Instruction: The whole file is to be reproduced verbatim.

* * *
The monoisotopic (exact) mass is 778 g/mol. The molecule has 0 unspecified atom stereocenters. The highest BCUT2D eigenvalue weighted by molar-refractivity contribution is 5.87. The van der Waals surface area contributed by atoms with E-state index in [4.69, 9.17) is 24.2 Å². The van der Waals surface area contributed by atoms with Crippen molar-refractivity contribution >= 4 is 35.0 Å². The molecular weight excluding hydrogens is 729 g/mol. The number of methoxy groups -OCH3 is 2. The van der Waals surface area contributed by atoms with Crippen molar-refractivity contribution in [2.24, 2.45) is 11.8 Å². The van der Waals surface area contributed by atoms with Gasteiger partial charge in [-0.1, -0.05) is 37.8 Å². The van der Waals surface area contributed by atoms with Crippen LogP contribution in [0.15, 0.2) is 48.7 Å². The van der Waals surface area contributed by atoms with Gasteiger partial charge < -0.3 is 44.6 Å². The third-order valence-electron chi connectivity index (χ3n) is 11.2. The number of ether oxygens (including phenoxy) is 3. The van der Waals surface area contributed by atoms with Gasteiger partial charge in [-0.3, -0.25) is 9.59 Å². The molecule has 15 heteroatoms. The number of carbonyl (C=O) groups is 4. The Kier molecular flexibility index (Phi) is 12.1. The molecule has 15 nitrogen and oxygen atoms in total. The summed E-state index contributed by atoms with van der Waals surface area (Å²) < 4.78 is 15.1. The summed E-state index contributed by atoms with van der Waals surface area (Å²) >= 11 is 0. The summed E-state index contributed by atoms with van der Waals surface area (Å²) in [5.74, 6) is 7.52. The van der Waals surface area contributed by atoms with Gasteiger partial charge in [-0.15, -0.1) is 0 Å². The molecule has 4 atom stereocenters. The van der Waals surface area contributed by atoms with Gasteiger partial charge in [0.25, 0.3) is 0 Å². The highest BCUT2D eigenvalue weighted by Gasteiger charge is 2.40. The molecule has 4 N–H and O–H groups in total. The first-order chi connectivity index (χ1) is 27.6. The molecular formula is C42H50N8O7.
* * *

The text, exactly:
The monoisotopic (exact) mass is 778 g/mol. The molecule has 0 unspecified atom stereocenters. The highest BCUT2D eigenvalue weighted by molar-refractivity contribution is 5.87. The van der Waals surface area contributed by atoms with E-state index in [4.69, 9.17) is 24.2 Å². The van der Waals surface area contributed by atoms with Crippen molar-refractivity contribution >= 4 is 35.0 Å². The molecular weight excluding hydrogens is 729 g/mol. The number of methoxy groups -OCH3 is 2. The van der Waals surface area contributed by atoms with Crippen molar-refractivity contribution in [2.24, 2.45) is 11.8 Å². The van der Waals surface area contributed by atoms with Gasteiger partial charge in [-0.1, -0.05) is 37.8 Å². The van der Waals surface area contributed by atoms with Crippen LogP contribution in [0.15, 0.2) is 48.7 Å². The van der Waals surface area contributed by atoms with Gasteiger partial charge < -0.3 is 44.6 Å². The third-order valence-electron chi connectivity index (χ3n) is 11.2. The number of ether oxygens (including phenoxy) is 3. The van der Waals surface area contributed by atoms with Gasteiger partial charge in [-0.3, -0.25) is 9.59 Å². The molecule has 15 heteroatoms. The number of carbonyl (C=O) groups is 4. The Kier molecular flexibility index (Phi) is 12.1. The molecule has 15 nitrogen and oxygen atoms in total. The summed E-state index contributed by atoms with van der Waals surface area (Å²) < 4.78 is 15.1. The summed E-state index contributed by atoms with van der Waals surface area (Å²) >= 11 is 0. The summed E-state index contributed by atoms with van der Waals surface area (Å²) in [5.74, 6) is 7.52. The van der Waals surface area contributed by atoms with Gasteiger partial charge in [-0.15, -0.1) is 0 Å². The molecule has 4 atom stereocenters. The van der Waals surface area contributed by atoms with Gasteiger partial charge in [0.25, 0.3) is 0 Å². The highest BCUT2D eigenvalue weighted by Gasteiger charge is 2.40. The molecule has 4 N–H and O–H groups in total. The first-order chi connectivity index (χ1) is 27.6. The molecular formula is C42H50N8O7.